A machinefile is a file that contains a list of the possible machines on which you want your MPI program to run.
By default, the mpirun command uses the machine file located in the /usr/local/appl/mpich/share/machines.ARCH file (where ARCH is the name of the architecture you are running on: solaris, Linux or us2). However, you can specify an alternate set of machines by (1) having a different machine file, and (2) telling mpirun to use this alternate file.
This alternate machine file is useful if one of the computers is heavily loaded or is having problems. MPI is not particularly fault-tolerant so if you try to use a computer which is turned off (or is in Windows XP) and the MPI process cannot be started on it then your program will crash. The particular machine you want to avoid can be commented out or deleted from the list of possible machines for selection. For example, pc04 will not be used if the following machine file is specified:
For convenience, your machine file should be kept in the same directory as your executable MPI files and named something appropriate like machines. The name of your machine file will be used as an argument to the mpirun option -machinefile, (see next section).# sample machine file pc01.ee.uwa.edu.au pc02.ee.uwa.edu.au pc03.ee.uwa.edu.au # pc04.ee.uwa.edu.au pc05.ee.uwa.edu.au pc06.ee.uwa.edu.au pc07.ee.uwa.edu.au pc08.ee.uwa.edu.au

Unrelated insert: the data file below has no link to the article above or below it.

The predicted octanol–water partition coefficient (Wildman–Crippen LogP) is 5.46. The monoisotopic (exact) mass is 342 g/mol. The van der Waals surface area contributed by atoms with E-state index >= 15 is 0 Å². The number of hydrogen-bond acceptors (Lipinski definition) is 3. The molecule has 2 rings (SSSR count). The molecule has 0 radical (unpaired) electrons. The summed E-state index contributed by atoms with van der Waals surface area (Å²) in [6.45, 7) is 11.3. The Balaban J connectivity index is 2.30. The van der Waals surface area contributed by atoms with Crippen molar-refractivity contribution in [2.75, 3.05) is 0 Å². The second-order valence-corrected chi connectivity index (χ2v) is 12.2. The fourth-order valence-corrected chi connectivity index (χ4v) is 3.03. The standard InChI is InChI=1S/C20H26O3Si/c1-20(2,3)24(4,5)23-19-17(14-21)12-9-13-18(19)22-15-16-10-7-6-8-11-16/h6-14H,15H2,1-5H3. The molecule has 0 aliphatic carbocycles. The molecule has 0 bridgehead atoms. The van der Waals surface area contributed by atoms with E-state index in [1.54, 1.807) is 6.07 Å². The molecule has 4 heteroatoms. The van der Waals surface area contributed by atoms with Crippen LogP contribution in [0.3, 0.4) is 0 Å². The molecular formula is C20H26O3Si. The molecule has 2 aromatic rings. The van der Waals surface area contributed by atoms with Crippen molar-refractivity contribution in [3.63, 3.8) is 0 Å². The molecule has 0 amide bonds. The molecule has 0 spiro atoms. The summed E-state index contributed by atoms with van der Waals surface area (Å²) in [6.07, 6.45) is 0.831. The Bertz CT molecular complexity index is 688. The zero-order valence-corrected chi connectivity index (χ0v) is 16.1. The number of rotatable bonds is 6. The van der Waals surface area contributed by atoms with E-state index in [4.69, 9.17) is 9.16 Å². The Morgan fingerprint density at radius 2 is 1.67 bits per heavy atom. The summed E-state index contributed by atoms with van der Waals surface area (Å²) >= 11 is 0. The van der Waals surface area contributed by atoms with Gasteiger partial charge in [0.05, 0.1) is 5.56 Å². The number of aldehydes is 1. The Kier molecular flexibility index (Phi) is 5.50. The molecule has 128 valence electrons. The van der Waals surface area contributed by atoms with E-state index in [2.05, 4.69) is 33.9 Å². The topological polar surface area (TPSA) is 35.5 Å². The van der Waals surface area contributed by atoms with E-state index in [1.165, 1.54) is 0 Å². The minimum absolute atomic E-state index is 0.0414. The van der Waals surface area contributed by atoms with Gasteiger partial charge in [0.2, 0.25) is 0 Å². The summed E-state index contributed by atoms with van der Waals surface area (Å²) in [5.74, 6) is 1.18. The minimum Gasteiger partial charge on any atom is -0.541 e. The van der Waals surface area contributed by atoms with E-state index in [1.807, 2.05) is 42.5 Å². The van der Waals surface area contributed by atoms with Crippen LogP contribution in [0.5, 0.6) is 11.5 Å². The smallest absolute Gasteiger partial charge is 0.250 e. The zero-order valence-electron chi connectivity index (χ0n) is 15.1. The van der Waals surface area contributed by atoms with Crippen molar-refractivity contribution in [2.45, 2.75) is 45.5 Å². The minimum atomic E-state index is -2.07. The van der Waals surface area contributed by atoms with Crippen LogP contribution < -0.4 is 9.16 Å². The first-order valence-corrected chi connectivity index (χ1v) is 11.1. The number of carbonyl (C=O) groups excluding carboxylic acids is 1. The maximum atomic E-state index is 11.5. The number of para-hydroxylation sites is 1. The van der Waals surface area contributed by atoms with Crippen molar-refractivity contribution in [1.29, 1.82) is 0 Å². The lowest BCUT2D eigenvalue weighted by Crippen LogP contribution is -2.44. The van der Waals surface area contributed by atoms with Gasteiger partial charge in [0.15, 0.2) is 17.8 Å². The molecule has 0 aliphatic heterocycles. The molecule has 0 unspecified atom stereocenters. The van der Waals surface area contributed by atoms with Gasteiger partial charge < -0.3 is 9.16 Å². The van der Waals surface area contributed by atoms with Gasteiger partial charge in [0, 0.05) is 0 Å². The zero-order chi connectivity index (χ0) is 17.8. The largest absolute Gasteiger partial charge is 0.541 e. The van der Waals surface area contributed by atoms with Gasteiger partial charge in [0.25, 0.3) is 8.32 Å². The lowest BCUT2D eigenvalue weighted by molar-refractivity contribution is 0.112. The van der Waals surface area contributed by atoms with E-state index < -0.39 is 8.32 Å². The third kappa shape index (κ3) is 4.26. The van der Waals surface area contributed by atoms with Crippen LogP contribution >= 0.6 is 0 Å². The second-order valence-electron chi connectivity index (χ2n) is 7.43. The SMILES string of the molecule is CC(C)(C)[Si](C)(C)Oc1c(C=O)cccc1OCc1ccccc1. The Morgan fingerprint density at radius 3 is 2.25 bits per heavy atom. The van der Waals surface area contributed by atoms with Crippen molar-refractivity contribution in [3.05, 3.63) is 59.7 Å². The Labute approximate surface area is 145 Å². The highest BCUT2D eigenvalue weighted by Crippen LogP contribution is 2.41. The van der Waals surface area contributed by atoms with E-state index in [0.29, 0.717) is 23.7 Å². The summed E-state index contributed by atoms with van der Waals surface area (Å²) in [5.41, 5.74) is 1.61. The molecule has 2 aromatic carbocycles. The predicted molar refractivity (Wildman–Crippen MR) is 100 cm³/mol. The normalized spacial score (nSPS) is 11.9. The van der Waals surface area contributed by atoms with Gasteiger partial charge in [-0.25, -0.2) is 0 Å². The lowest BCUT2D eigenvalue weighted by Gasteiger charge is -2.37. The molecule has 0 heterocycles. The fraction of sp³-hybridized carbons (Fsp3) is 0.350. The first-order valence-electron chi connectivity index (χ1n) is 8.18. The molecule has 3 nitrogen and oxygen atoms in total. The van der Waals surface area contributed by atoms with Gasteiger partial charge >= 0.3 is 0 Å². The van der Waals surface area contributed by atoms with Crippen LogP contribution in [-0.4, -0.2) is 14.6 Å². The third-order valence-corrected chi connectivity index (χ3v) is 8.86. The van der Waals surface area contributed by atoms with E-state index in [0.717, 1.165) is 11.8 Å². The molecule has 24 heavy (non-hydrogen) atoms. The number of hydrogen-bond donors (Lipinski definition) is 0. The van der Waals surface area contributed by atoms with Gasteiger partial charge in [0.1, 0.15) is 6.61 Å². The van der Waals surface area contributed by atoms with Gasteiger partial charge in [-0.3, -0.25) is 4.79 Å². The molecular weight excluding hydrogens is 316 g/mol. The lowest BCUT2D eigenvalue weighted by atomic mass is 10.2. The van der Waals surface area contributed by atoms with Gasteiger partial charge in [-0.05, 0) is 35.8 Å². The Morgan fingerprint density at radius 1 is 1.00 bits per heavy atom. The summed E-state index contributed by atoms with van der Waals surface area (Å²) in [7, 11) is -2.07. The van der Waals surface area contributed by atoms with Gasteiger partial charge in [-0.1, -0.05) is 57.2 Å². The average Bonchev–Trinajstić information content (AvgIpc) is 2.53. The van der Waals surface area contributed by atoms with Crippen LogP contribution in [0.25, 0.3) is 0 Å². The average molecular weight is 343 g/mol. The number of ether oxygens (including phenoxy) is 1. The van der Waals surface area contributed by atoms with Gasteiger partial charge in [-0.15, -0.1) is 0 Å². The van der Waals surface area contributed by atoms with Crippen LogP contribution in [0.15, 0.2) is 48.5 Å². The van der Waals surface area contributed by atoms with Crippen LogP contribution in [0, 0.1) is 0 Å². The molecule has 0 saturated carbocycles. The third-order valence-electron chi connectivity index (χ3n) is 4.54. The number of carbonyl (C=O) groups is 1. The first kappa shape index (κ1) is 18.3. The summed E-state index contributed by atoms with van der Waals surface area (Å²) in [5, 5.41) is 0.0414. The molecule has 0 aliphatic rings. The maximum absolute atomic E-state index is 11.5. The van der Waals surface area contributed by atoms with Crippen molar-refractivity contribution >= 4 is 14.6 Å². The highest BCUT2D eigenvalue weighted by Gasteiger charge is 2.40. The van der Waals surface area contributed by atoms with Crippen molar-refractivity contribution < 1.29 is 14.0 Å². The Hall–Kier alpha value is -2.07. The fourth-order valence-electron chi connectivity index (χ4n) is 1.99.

When machines are selected for use from the machine file, a cyclic system is used to parse the list. If you ask for n parallel processes then the first n entries from the file will be used. If the file does not contain n entries then all machines will be used, and some will be assigned multiple processes. The selection process cycles though the list until the required number of processors have been found.
During program development, testing and debugging (when you are not really worried about performance) you can make things easier for yourself (and have less impact on other users) by starting all parallel processes on the local computer. You can do this be editing your machine file so that it contains a single line which is the name of the machine you are sitting in front of. This may be necessary if you want to use the Linux machines outside of lab times and all of them are in Windows XP.
You can either manually specify a machine file (by copying the appropriate file from /usr/local/appl/mpich/share and editing it) or you can use a script called getmachines.sh which queries all the computers and builds a machine file containing those which are currently able to be used. You can get some brief information on this program by typing "getmachines.sh -h". The most common way to use it is to type
which will output the list of available machines to the file "machines" in the current directory